KNOXVILLE, Tenn. — More and more homeless people in Knox County are under the age of 18.
Those homeless youth in the LGBTQ+ community can have a harder time finding the resources they need to live on their own.
One of those people is Layla Rich.
"For a short time, I was living in a ditch. I barely got sleep there," she said.
The transgender woman, 20, did not have a place to call home until she met Sean Bryant.
"I have a 30-year history in social work," Bryant said. "I'm a member of the LGBTQ community and so it's really important to me to support that."
He is the founder of Bryant's Bridge, a new nonprofit in Knoxville working to get homeless LGBTQ+ youth off the streets.
"When kids sometimes come out to their families, their families are not able to cope and accept them," Bryant said. "And oftentimes they're abandoned or they're kind of forced out on their own."
When that happens, many don't have a place to go and can fall victim to addiction and lose any past support.
"We aim to fill that gap with support and supportive services so that they can just transition into adulthood successfully without falling into those traps," Bryant said.
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Bryant said to him, that starts with housing first.
"We took our first resident three days before Christmas," he said.
Donations purchased them a home in Knoxville that's now home to seven people ages 18 to 22, five of whom aged out of the foster care system.
"Six of seven of them are transgender," Bryant said. "Four are white, three are Black or mixed race."
Many of them have been institutionalized or neglected for years.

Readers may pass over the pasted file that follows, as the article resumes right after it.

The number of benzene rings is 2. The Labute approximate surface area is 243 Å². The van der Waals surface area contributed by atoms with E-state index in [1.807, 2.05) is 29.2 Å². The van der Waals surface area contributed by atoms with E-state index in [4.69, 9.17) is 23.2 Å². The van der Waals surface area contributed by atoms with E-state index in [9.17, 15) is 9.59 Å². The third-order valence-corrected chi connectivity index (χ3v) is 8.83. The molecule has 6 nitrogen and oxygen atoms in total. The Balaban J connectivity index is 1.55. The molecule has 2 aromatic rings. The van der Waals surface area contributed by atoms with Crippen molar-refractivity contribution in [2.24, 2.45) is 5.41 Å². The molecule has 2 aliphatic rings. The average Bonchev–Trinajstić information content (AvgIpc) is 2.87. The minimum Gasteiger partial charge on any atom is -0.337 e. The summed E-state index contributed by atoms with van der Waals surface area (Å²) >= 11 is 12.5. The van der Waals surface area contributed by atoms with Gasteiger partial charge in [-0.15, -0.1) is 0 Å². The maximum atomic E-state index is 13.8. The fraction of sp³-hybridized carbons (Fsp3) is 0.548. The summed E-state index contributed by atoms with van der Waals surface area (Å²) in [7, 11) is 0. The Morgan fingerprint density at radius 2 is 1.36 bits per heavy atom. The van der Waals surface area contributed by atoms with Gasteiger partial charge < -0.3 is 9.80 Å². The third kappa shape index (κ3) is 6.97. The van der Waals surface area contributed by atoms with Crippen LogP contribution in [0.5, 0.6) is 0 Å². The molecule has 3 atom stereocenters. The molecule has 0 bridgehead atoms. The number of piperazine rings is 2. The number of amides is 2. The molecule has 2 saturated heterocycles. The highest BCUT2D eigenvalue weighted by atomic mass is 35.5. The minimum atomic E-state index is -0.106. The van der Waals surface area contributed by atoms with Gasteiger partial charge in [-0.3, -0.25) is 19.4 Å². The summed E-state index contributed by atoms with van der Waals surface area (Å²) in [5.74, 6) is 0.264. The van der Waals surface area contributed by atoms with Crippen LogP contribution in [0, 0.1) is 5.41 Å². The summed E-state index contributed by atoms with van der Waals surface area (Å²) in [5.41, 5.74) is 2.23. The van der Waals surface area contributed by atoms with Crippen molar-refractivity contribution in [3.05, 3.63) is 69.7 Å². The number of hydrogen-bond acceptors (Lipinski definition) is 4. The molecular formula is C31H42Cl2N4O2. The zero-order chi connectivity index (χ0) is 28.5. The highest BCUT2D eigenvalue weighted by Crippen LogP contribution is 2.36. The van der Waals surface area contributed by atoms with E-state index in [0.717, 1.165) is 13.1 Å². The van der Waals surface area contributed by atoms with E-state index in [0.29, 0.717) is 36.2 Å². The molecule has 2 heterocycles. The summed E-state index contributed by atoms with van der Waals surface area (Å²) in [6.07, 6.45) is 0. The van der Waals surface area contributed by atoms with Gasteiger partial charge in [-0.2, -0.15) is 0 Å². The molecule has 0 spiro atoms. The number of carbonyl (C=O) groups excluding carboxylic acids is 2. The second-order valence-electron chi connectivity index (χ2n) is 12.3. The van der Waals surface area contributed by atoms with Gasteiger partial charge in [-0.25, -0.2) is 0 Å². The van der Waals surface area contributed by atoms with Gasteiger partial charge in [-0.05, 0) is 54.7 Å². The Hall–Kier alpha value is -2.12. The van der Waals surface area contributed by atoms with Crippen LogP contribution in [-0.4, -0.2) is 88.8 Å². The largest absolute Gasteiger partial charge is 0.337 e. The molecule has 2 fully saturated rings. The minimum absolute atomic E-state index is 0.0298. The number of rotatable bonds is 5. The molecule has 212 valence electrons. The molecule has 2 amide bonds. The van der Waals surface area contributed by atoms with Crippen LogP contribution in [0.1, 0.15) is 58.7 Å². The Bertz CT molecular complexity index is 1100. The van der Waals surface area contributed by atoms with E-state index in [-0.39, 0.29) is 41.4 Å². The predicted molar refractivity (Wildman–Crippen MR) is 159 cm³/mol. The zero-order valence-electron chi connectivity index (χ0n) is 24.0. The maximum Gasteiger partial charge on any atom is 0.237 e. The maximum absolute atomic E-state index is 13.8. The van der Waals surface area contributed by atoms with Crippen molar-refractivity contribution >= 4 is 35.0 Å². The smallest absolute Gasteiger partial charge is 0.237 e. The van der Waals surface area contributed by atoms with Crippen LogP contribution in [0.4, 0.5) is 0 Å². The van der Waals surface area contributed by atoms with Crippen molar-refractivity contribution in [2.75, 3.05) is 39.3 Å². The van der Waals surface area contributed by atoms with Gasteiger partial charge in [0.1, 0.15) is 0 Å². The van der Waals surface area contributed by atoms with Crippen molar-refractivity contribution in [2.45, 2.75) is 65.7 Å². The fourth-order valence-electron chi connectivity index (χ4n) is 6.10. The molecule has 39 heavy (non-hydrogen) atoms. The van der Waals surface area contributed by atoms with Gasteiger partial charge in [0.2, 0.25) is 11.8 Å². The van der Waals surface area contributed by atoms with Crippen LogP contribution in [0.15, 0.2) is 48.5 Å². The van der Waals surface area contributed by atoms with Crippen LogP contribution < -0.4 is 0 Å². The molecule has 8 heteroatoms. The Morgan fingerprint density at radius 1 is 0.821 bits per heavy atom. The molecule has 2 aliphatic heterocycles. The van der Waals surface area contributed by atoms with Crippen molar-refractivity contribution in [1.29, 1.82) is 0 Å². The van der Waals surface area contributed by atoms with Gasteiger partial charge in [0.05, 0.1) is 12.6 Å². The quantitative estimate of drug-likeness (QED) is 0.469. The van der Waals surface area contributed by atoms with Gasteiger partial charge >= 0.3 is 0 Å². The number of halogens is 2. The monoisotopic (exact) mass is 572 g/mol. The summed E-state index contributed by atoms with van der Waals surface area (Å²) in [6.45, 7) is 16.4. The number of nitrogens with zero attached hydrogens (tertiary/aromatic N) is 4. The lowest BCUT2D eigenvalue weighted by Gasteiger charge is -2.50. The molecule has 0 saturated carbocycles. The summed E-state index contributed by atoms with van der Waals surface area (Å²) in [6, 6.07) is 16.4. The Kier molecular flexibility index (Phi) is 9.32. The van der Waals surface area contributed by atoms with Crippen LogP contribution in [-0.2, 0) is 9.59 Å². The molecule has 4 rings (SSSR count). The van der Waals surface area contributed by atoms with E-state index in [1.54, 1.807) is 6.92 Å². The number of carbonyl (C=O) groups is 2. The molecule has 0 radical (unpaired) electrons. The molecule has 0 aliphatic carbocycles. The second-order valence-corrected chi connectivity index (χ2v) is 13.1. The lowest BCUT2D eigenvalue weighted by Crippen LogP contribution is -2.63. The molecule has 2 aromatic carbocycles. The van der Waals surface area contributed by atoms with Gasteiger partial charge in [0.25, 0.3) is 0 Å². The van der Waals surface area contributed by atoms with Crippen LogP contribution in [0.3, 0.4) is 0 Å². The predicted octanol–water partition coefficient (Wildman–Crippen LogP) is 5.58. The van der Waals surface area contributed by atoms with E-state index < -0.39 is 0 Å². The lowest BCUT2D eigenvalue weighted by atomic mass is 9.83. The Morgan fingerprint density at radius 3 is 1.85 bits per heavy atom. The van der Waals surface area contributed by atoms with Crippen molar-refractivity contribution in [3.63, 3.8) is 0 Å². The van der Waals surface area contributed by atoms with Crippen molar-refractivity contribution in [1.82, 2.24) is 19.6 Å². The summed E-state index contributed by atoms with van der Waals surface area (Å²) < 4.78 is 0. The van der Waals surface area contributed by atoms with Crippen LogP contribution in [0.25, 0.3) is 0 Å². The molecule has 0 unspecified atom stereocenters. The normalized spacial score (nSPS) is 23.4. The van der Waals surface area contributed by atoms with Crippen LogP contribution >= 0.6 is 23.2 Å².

"There're a lot of ways they're not ready to be adults," Bryant said. "They don't have the skills like to clean, and some of them can cook, some of them cannot. They don't have that history."
Bryant's Bridge connects them with health insurance and mental health and job training services.
These tenants go to the Pride Center for life skills classes and are part of the Youth Action Board at the CAC.
"The process of getting them back into that system in a way that's functional for them, that allows them to have some money to go back to school, it takes time," Bryant said.
It takes time that he believes is best spent in a house where they can feel safe.
"I am proud of their dedication to each other and the support that they give each other," Bryant said.
Layla is now back on hormone therapy and is more comfortable opening up to people.
"I'm now progressing towards [collecting] disability," she said. "I can now eat a perfectly healthy diet."
Those aren't possible when you're living in a ditch.
While only seven people live in the home right now, it's at full capacity and Bryant said there's a waiting list.
Donors have pre-paid all the bills for the first year of this house, and once the tenants get on their feet, they'll start paying a low rent fee.
This is longer-term housing, meaning tenants can stay here for one to five years, meaning that the waitlist will just keep growing without additional housing.
Bryant hopes more funding and community support will open more space to welcome more homeless LGBTQ+ youth.
If you're interested in learning more or helping Bryant's Bridge mission, visit their website.